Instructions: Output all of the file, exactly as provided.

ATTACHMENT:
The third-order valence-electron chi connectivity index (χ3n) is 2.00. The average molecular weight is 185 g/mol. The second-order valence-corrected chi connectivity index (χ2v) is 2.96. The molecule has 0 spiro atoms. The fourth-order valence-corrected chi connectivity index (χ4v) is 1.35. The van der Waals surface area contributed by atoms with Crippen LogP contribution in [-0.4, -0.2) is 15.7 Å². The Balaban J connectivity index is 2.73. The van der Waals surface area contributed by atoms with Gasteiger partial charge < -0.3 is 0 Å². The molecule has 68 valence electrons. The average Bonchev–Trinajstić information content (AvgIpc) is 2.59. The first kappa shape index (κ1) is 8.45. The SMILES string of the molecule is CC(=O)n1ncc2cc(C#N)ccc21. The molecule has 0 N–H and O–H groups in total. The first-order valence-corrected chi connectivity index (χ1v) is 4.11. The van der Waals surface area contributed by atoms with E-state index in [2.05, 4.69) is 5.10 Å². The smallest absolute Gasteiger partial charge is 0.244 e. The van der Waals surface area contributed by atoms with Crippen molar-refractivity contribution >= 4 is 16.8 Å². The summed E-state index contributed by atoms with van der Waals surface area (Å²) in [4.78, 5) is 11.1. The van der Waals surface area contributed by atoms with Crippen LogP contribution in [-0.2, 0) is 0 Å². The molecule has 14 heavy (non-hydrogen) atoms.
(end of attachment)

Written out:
The third-order valence-electron chi connectivity index (χ3n) is 2.00. The average molecular weight is 185 g/mol. The second-order valence-corrected chi connectivity index (χ2v) is 2.96. The molecule has 0 spiro atoms. The fourth-order valence-corrected chi connectivity index (χ4v) is 1.35. The van der Waals surface area contributed by atoms with Crippen LogP contribution in [-0.4, -0.2) is 15.7 Å². The Balaban J connectivity index is 2.73. The van der Waals surface area contributed by atoms with Gasteiger partial charge < -0.3 is 0 Å². The molecule has 68 valence electrons. The average Bonchev–Trinajstić information content (AvgIpc) is 2.59. The first kappa shape index (κ1) is 8.45. The SMILES string of the molecule is CC(=O)n1ncc2cc(C#N)ccc21. The molecule has 0 N–H and O–H groups in total. The first-order valence-corrected chi connectivity index (χ1v) is 4.11. The van der Waals surface area contributed by atoms with E-state index in [2.05, 4.69) is 5.10 Å². The smallest absolute Gasteiger partial charge is 0.244 e. The van der Waals surface area contributed by atoms with Crippen molar-refractivity contribution >= 4 is 16.8 Å². The summed E-state index contributed by atoms with van der Waals surface area (Å²) in [4.78, 5) is 11.1. The van der Waals surface area contributed by atoms with Crippen LogP contribution in [-0.2, 0) is 0 Å². The molecule has 14 heavy (non-hydrogen) atoms.